Big milestone in our house this month has been Madison dropping the training wheels on her bicycle in favor of a lifetime of two-wheel transportation. She tried it a couple of weeks ago – her idea – and basically got the hang of it. We had the “Kramer vs. Kramer” moment where the parent holds the bike and runs with the child and ultimately lets go with words of affirmation and encouragement. Mine were, “Madison, you’re doing it! You’re doing it! You’re riding by yourself,” which were met with giddy laughter, faster pedaling and a clear sense of personal astonishment and pride.

I spent about an hour out in front of our house that Saturday afternoon running with her, releasing my grip on the back of the bike and then jogging along so I would be in position to break any fall. There were a few bumps and bruises, her legs got a little scraped, but she never really lost it or face-planted into the pavement, which we were thankful for.

Last weekend she barely needed me to stabilize the bike or give her a running start, and by the end of our relatively brief session she was properly placing her feet on the pedals, getting herself going and stopping without any parental intervention. Really a great example of an early childhood development that forever changes the way something is done, there’s no backsliding from this. Just a few days ago, Madison couldn’t ride a bike without training wheels, and now she can.

It’s also one of the few passages I can think of that actually, physically, involves a parent or caregiver letting go and allowing the child to strike out on their own, more or less at their own peril. We can run alongside for a while, but ultimately it’s their bike, their pedals, their feet, and the road.

I asked Madison this morning why she was excited about this new ability and, without hesitation, she said, “Because now I can ride with the big girls in the neighborhood!”

Umm, where did we put those training wheels again?


[There she goes... Madison rides off to greet her training-wheel-free world.]

[And Ava... shielded and protected from the hazards of asphalt (and the world) for hopefully another summer or two.]

Tuesday, April 17, 2007


Just a quick and heartfelt note of thanks to everyone who supported "I think this world is perfect..." in the recent Best of Blogs competition. We took first place in the Best Parenting Blog category. I couldn't be more thankful for the votes and, even more importantly, for those who have taken the time to visit and read the blog.

We're coming up on the one-year anniversary of this little project next month, we're 80 posts in at this point and just getting started. So thanks again, from all of us at, which is really very much a group effort. The girls say (and do) it, and I write it. I like to think the arrangement works out nicely.

Thank you.

Monday, April 16, 2007

Thanks Walt...

I got home from work early enough on Friday to have "movie night," with the girls, which is what we call the four of us watching a show or age-appropriate film before going to bed. Madison and Ava love it, Gwen sometimes makes popcorn, we all snuggle in together and watch something.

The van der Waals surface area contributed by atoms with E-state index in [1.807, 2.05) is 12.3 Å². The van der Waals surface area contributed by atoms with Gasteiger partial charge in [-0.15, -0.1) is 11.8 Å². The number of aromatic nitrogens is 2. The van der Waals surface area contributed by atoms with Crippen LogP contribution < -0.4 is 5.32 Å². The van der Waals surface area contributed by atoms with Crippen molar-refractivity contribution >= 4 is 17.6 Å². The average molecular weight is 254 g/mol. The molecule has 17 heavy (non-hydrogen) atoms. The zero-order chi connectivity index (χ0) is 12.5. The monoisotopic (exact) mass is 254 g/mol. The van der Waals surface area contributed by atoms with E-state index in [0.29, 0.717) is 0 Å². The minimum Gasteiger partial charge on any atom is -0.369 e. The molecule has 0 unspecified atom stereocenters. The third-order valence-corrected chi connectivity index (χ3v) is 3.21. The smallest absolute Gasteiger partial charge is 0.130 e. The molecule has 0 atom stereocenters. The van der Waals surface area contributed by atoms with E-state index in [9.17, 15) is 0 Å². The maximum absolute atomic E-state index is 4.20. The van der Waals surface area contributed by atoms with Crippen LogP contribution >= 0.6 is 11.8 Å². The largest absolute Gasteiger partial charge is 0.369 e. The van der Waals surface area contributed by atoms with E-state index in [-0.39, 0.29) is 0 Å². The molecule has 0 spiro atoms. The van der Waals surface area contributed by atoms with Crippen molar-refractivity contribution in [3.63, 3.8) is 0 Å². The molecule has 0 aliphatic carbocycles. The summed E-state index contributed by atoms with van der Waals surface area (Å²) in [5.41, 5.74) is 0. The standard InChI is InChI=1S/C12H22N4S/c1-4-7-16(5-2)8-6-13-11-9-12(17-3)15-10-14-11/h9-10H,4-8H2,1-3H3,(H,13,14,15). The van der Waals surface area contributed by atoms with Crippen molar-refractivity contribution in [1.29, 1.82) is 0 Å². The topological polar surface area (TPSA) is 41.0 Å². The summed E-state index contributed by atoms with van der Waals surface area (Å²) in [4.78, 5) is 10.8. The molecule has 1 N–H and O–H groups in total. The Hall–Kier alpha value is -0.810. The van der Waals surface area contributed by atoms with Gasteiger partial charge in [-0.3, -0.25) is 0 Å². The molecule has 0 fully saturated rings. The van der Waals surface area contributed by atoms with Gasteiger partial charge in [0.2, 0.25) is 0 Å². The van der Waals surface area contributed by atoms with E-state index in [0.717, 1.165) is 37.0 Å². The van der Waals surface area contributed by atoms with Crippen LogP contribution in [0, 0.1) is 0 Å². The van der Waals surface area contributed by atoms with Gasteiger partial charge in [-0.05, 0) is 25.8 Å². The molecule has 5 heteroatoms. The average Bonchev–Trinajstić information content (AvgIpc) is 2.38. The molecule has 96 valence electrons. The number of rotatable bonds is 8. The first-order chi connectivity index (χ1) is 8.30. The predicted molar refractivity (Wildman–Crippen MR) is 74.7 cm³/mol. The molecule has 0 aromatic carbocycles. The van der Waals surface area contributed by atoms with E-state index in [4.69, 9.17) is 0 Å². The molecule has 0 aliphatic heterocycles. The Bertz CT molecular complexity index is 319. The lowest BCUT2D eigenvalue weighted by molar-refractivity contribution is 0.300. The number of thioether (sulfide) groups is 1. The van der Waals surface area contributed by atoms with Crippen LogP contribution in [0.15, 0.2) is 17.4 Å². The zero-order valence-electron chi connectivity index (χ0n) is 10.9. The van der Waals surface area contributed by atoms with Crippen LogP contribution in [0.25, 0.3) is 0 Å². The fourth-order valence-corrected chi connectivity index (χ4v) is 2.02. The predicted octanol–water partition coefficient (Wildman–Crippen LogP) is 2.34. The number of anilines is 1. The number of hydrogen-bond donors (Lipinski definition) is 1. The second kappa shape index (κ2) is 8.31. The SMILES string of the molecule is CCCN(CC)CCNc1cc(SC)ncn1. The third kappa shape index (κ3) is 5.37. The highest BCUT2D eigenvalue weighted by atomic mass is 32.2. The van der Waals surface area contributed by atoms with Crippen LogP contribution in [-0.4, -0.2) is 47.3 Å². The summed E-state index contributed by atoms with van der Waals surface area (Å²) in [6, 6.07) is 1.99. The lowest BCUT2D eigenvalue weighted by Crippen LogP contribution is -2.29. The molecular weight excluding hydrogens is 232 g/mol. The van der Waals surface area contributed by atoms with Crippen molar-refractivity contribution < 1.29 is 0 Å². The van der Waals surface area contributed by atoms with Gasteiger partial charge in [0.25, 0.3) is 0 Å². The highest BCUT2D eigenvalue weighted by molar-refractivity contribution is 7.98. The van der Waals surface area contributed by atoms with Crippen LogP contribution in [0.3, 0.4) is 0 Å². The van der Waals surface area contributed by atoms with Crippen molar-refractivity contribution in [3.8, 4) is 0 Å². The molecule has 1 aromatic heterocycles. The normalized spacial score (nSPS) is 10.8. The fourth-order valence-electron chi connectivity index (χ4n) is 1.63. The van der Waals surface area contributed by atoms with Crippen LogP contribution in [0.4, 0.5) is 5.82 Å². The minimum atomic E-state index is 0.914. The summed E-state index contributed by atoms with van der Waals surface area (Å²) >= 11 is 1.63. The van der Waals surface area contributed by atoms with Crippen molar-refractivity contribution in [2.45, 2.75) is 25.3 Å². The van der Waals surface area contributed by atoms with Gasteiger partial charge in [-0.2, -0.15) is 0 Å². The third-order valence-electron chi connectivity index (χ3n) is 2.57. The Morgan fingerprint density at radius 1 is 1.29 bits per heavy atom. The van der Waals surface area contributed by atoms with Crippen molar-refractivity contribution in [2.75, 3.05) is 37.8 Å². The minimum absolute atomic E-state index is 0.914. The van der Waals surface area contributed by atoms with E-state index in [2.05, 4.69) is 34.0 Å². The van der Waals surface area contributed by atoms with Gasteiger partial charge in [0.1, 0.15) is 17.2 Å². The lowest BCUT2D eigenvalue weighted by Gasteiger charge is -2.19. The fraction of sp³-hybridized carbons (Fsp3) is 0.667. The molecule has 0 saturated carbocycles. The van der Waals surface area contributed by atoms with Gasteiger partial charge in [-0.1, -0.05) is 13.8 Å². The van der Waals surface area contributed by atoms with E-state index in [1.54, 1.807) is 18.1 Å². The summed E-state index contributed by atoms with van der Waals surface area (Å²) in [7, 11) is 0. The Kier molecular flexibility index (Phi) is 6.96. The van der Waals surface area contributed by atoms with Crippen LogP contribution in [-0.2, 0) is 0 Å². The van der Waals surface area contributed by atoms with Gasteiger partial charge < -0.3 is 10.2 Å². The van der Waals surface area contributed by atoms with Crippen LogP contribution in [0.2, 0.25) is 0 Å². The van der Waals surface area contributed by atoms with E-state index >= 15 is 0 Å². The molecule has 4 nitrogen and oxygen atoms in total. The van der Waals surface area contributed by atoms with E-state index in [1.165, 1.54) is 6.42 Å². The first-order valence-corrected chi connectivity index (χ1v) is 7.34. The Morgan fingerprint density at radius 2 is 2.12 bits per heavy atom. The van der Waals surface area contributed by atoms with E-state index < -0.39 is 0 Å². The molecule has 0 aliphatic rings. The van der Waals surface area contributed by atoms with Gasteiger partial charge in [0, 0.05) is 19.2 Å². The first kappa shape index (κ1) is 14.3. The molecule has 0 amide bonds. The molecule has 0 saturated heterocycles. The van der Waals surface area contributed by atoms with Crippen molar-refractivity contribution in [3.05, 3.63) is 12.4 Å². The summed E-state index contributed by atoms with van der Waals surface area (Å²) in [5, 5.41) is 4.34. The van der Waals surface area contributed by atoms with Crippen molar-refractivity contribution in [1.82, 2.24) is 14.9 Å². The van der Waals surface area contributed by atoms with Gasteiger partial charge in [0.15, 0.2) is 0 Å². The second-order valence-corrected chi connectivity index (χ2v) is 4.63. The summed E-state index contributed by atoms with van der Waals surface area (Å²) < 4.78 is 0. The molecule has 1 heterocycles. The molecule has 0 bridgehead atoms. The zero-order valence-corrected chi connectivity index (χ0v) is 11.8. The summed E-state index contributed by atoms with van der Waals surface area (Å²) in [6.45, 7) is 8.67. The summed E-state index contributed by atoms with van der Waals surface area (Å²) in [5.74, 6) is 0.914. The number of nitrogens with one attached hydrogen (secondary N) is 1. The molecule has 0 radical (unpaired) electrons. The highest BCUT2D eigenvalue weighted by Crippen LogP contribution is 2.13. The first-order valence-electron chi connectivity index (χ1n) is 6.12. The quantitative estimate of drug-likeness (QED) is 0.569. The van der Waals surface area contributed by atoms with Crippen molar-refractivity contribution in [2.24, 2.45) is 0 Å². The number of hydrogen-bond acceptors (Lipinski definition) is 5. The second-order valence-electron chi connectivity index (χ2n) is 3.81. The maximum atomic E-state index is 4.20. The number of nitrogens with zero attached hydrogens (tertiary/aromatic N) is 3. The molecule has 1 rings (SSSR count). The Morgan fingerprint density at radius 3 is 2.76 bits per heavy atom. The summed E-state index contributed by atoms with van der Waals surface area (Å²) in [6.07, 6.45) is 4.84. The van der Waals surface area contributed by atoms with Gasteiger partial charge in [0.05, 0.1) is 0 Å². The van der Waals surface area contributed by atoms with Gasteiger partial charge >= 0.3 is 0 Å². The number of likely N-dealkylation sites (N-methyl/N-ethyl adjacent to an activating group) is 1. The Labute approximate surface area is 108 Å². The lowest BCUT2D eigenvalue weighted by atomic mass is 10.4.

This time around we dialed up "All Dogs Go To Heaven," on VOD. Early on, a little girl character was introduced, an orphan who was living with the dogs, and not very well I might add. What is it about every Disney film beginning with some parent-friendly and easily explainable element like the death of a Mommy or Daddy, emergence of an evil force or some other thorny concept?

As soon as it became clear the adorable little girl on the screen didn't have parents, Madison went wild-eyed and started firing questions at us, "What does that mean, Daddy? What's an orphan? Why doesn't she have a Mommy or Daddy? Where ARE they? What happened to them?"

Ava just sat back, watching the screen and munching on her popcorn, silent during the interrogation, until you could actually see a thought pop into her head and she exclaimed, "I know... Maybe her Mommy and Daddy went to Italy!"

Thursday, April 12, 2007


Things have been pretty quiet around here at, the result of the first real "adult" vacation Gwen and I have taken since, oh, about 2001. We joined four other couples on a trip to Lake Como, Italy that began on Thursday morning and ended with our safe return Tuesday night.

It was an incredible, unique and unforgettable experience, but for us - at least at this stage of our lives - it was also too much time away from the girls. Gwen dropped them off at my parents' house on Wednesday afternoon, my mother drove them home late Tuesday, so by the time we rolled in a few hours later it had been a solid six days since we'd been together. Too long.

Before this trip, we'd been away from Madison and Ava just a handful of times, and never more than a two or three nights in a row. That seems to be a good formula for us, and as great as it was to get away and enjoy a solid block of sleeping in, adult conversations, leisurely sightseeing and large helpings of pasta and wine about every three hours - in the future we are planning to revert to our more familiar approach. It's amazing how quickly the blissful anticipation of a few days of peace and quiet, absent the daily and sometimes overwhelming rigors of parenting, can transition into a sense that things are just incomplete without the kids. Half of our little gang was missing on this trip, and once that realization kicked in it never stopped feeling that way.

When we walked in the door Tuesday night the girls were literally jumping up and down, Ava may have momentarily broken into tears of joy as she hugged me and shrieked, I couldn't quite tell through the unrestrained jubilation.